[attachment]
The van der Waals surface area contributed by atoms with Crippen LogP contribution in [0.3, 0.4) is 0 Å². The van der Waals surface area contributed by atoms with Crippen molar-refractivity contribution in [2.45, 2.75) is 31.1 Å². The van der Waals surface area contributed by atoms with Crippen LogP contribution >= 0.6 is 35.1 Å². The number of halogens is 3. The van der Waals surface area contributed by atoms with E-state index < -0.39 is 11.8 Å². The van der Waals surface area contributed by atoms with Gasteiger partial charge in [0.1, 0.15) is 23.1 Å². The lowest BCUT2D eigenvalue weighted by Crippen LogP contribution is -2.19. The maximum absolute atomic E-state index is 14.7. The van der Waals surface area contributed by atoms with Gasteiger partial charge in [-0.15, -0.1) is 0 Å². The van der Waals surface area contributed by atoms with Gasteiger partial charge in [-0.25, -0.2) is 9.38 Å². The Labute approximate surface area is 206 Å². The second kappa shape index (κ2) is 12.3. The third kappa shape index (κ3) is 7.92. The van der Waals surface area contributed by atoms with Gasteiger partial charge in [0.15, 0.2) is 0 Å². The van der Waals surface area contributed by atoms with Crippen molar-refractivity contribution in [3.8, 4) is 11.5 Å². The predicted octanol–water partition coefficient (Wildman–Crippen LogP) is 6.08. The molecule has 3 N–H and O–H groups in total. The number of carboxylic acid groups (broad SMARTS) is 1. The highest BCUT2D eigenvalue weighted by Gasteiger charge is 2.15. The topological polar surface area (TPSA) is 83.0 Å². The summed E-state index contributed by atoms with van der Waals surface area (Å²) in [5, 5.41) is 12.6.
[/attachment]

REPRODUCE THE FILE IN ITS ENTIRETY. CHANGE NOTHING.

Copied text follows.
The van der Waals surface area contributed by atoms with Crippen LogP contribution in [0.3, 0.4) is 0 Å². The van der Waals surface area contributed by atoms with Crippen molar-refractivity contribution in [2.45, 2.75) is 31.1 Å². The van der Waals surface area contributed by atoms with Crippen LogP contribution >= 0.6 is 35.1 Å². The number of halogens is 3. The van der Waals surface area contributed by atoms with E-state index < -0.39 is 11.8 Å². The van der Waals surface area contributed by atoms with Gasteiger partial charge in [0.1, 0.15) is 23.1 Å². The lowest BCUT2D eigenvalue weighted by Crippen LogP contribution is -2.19. The maximum absolute atomic E-state index is 14.7. The van der Waals surface area contributed by atoms with Gasteiger partial charge in [-0.15, -0.1) is 0 Å². The van der Waals surface area contributed by atoms with Gasteiger partial charge in [-0.25, -0.2) is 9.38 Å². The Labute approximate surface area is 206 Å². The second kappa shape index (κ2) is 12.3. The third kappa shape index (κ3) is 7.92. The van der Waals surface area contributed by atoms with Gasteiger partial charge in [0.15, 0.2) is 0 Å². The van der Waals surface area contributed by atoms with Crippen molar-refractivity contribution in [3.8, 4) is 11.5 Å². The predicted octanol–water partition coefficient (Wildman–Crippen LogP) is 6.08. The molecule has 3 N–H and O–H groups in total. The number of carboxylic acid groups (broad SMARTS) is 1. The highest BCUT2D eigenvalue weighted by Gasteiger charge is 2.15. The topological polar surface area (TPSA) is 83.0 Å². The summed E-state index contributed by atoms with van der Waals surface area (Å²) in [5, 5.41) is 12.6.